The performance of a conservative garbage collector can be enhanced if the conservative garbage collector can reduce the number of heap blocks pointed to by false pointers. A false pointer is a value that the garbage collector takes to be a pointer to a heap block 127, but is in fact not really a pointer at all. As mentioned above, a conservative garbage collector treats every data value that can be interpreted as a pointer as such; for example, if the pointers in the computer system on which the process is running are aligned 32-bit values, the garbage collector will treat every aligned 32-bit value as a pointer. The problem with false pointers is that when an allocated heap block has a false pointer pointing to it, the false pointer will prevent the garbage collector from returning the block to the free list even though there are no (or no more) real pointers pointing to it.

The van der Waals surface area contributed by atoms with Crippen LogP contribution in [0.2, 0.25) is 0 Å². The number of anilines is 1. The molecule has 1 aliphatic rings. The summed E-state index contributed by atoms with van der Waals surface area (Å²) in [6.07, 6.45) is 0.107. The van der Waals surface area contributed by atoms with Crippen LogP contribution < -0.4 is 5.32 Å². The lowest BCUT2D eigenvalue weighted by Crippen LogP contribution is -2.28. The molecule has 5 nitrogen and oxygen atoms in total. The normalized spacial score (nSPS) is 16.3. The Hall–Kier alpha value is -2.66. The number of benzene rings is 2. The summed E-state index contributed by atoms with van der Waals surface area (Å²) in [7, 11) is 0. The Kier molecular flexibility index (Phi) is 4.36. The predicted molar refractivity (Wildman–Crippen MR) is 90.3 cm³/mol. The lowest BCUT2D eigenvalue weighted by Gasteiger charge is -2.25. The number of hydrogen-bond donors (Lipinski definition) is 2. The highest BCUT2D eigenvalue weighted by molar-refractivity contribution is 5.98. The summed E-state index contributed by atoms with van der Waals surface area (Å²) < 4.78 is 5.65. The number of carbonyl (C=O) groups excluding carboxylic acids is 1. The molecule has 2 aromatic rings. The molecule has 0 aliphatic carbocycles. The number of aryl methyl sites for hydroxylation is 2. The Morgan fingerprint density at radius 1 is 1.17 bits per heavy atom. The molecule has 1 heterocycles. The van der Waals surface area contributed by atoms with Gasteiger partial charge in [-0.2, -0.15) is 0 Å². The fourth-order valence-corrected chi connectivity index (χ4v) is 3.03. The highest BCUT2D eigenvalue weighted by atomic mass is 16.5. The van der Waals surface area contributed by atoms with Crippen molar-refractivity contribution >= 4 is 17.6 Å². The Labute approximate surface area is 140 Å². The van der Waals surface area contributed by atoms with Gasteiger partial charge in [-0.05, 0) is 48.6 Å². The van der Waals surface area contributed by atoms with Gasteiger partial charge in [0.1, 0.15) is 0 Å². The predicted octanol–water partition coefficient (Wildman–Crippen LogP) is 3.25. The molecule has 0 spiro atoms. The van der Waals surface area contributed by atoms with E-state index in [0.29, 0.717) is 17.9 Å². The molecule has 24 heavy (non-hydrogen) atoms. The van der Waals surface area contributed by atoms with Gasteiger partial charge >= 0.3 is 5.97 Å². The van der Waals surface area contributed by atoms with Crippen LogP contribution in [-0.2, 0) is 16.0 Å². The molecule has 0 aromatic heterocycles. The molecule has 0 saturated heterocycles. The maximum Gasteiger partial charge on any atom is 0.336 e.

One technique for reducing the number of heap blocks pointed to by false pointers is blacklisting. When the garbage collector detects a pointer that points to an area of the heap that does not presently contain allocated heap blocks, the pointer is clearly a false pointer. When the garbage collector detects such a pointer, it blacklists the block by adding it to a list of such blocks; this list is termed the blacklist. When the collector expands the heap into an area that contains blacklisted blocks, it uses the blacklist to determine what blacklisted blocks are in the area. The blacklisted blocks are not placed on the free list; consequently, only unblacklisted blocks are allocated, thereby reducing the chance that the block being allocated will not be able to be freed because of a false pointer. Like real pointers, false pointers may disappear as a result of changes in the process's storage; when a mark phase can no longer find any pointers that point to a blacklisted block, the garbage collector returns the blacklisted block to the free list in the sweep phase.